The history and circumstances of video technologies have long militated against open source success, but a number of events this year point to the inevitability of open source reaching even into the video space. It’s about time!
Of course it’s not like there’s never, ever been any support for video on open source platforms. Even I remember the days of reading Emacs source code on a VT220 (which was, as its name implied, a video terminal), and I also remember the days of seeing X windows coming to life on a Sun-3 workstation. Back in the day, video recording equipment and video production equipment was terrifically expensive, far beyond what a typical programmer could afford to buy or even play with, so we contented ourselves to tweaking compilers and debuggers and graphics programs. And we lost valuable time and ground to those who sought to put video out of reach of a generation of programmers by (ab)using patents to cover algorithms, file formats, and other necessities of digital video media. It is outrageous that software patents are required to play back and encode what are considered “standard” video formats, but that even the greatest outrages are subject to correction over time.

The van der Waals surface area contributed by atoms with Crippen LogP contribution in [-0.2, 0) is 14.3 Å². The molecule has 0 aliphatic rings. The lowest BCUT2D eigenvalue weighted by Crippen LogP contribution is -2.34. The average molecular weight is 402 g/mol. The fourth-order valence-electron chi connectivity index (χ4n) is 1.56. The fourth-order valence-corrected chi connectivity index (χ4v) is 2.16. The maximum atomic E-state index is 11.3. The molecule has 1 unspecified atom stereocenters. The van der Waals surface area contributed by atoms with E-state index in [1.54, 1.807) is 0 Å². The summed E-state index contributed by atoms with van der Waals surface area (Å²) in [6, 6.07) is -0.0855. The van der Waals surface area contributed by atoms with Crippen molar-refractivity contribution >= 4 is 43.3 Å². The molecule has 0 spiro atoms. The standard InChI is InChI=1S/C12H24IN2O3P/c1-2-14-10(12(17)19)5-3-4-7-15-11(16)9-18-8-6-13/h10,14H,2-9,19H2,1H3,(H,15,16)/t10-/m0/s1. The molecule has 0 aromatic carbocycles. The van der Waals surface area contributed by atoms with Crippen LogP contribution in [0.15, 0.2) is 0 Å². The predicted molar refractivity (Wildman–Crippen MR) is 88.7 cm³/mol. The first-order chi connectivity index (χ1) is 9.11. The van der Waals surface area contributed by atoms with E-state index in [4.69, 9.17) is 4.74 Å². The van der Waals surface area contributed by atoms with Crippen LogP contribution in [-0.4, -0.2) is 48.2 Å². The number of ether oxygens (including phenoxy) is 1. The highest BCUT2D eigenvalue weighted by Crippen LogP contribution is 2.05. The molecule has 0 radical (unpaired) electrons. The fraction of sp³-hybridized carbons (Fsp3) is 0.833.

Our time is now at hand.
An amazing Open Video Conference in New York earlier this year brought together video creators, technology hackers, entrepreneurs, and others to address the crossroads of open source/open content/open society and the facts of digital media technologies, file formats, standards, and the legal/regulatory climate. At the same time, the amazing Mozilla project demonstrated their support for the
<video> tag. Companies like SpectSoft are creating amazing, high-spec VTRs and DDRs (running Linux, natch), and now Blackmagic Design announces Linux SDKs for several video interface products. Finally, video is becoming a technology that sits where mainstream hackers can play!